"A second version of this Act deprived these outed ministers of the right of trial by jury, and empowered any justice of the peace to convict them on the oath of a single informer, who was to be rewarded with a third of all fines levied. Large numbers of nonconformists were put in jail. Pepys, in his diary of August 7, 1664, observes: 'I saw several poor creatures carried by, by constables, for being at conventicles ... I would to God they would conform.'"

Blissex said...

Apart from realizing that the deaths of MPs, not just women and blacks killed by police, are especially newsworthy, there is a curious aspect of this story, apart from being an example of "hard cases make bad law" (a principle that is very welcomed by many people who like bad laws).

It is that *so far* there as been no claim from any organization for this killing, no apparent political angle, just the act of some kind of individual, it is not even clear that the killer was aware the victim was an MP; this despite the police and security service no doubt trying their hardest to find a link.

And regardless of this lack of claims or links, or much information at all, it is being treated by a huge press campaign as an assault on democracy.

BCFG said...

But haven't woke hystericals, like you, been calling for more power to the authoritarian state due to 'online abuse', which more often than not is nothing but foul mouthed criticism, that most ordinary people can treat like water off a ducks back?

Haven't woke hystericals been calling for more power to the authoritarian state, due to extremely rare events, such as unbelievably rare murder of Sarah Everard?

Won't woke hystericals be celebrating the fact that politicians have finally given into their hysteria, following a remarkably rare killing of a politician who seemed to take great pleasure in sticking it to the poor?

And won't woke hystericals be calling for further powers to the authoritarian state to protect people from this so called 'abuse'?

And furthermore, woke hystericals will never tire of calling for more power to the authoritarian state, it is their raison d'etre and their modus operandi.

Anonymous said...

So man walks into politician’s surgery, and kills him with a knife, and the whole establishment goes to war with social media. You just can’t beat opportunism like this! I have been wondering these past 10 years why every other story on the BBC is around online ‘bullying’, ‘harassment’ and ‘abuse’.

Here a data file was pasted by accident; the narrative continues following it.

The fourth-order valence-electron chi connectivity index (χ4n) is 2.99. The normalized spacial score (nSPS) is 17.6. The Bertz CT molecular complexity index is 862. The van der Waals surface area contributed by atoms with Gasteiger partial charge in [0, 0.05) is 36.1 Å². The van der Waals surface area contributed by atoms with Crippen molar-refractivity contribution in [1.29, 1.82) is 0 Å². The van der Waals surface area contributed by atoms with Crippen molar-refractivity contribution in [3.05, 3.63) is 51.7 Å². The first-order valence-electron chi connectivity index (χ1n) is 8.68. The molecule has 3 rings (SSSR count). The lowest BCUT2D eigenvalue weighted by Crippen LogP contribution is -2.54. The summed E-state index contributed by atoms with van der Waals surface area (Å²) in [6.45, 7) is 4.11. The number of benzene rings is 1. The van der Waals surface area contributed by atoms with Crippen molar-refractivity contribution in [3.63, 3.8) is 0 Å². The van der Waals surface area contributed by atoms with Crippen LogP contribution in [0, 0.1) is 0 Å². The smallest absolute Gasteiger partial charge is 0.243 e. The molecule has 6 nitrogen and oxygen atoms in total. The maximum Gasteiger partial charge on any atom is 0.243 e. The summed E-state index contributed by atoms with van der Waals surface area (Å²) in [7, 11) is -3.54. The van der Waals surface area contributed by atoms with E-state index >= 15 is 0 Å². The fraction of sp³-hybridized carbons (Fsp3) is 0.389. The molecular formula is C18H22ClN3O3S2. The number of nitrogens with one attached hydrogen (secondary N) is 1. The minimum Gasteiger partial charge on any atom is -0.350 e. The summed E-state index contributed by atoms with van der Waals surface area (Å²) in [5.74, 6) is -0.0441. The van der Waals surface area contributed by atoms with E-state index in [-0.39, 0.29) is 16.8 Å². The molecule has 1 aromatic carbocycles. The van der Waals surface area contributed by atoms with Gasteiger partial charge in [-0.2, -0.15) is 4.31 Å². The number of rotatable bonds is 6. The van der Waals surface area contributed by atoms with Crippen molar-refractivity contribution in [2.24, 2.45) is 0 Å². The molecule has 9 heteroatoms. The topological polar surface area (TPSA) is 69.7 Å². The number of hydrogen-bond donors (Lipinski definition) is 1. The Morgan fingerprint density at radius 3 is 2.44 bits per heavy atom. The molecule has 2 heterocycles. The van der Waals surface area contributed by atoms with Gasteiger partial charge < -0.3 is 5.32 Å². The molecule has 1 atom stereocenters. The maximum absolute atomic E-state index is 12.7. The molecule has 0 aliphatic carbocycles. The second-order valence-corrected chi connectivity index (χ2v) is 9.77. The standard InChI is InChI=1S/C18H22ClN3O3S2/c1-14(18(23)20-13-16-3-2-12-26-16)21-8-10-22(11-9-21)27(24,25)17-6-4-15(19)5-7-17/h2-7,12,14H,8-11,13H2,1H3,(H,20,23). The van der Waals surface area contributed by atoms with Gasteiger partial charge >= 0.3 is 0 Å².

Social media will become a sanitised and corporate space, which was its direction anyway.

We live in a world of mass inequality, mass iniquity, a place of winners and losers and the winners basically want to silence the losers. This is the modern equivalent of cutting out the tongues of the dissenters.

There are those, we see this all the time around the pc brigade, who want all the privileges and wealth that society has to offer but do not want sight of any of the downsides which inevitably come along. These people want to have their cake and eat it, and want harmony imposed from on high, which in this system is the only way it can be delivered.

For me, rage and anger are legitimate responses to the civil violence of polite society, I say let us have an annual day of rage against people who wish to sanitise this grotesque world.

Blissex said...

«a politician who seemed to take great pleasure in sticking it to the poor?»

Even if that were true that does not mean he deserved a stabbing.
Regardless, Conservative MPs broadly speaking don't care much about the poor either way, or may have even have some sympathies for them, but they democratically represent the will of their constituents that is to avoid being forced by the state to pay to help them. The average conservatives does not hate the poor, they just wish to avoid giving money to them, and many of them wish that someone else paid for help to the poor.

Does not-giving your money to the poor make you a bad person? If so, what about those UK people who don't give most to their income to help the poor of Zaire or Moldova or Uzbekistan? Are they really "sticking it to the poor"?

Blissex said...

«they democratically represent the will of their constituents that is to avoid being forced by the state to pay to help them.»

The usual quote:
«An old mining MP called Bill Stone, who used to sit in the corner of the Strangers' Bar drinking pints of Federation ale to dull the pain of his pneumoconiosis.
He was eavesdropping on a conversation at the bar, where someone said exasperatedly about the Commons: "The trouble with this place is, it's full of c*nts!"
Bill put down his pint, wiped the foam from his lip and said: "They's plenty of c*nts in the country, and they deserve some representation." (To get the full effect, say it aloud in a broad northern accent.)
As a description of parliamentary democracy, that strikes me as unbeatable.

Blissex said...

As to politics, rather than posturing, some of the tributes to Amess MP highlight inadvertently a deep political issue, which our blogger also mentioned years ago when referring to his work in the office of Tristram Hunt MP:
Dedicated and tireless, David Amess was a paragon of a good constituency MP [...] The tributes paid to him have all shown his work in a remarkably domestic light. One constituent could not get a school bus; another’s council tax was wrong; another could not find her mother a care visitor; one needed help with a homeless charity. Amess would drop everything to help people like this – and to support the local church choir, the fire brigade, a cancer charity.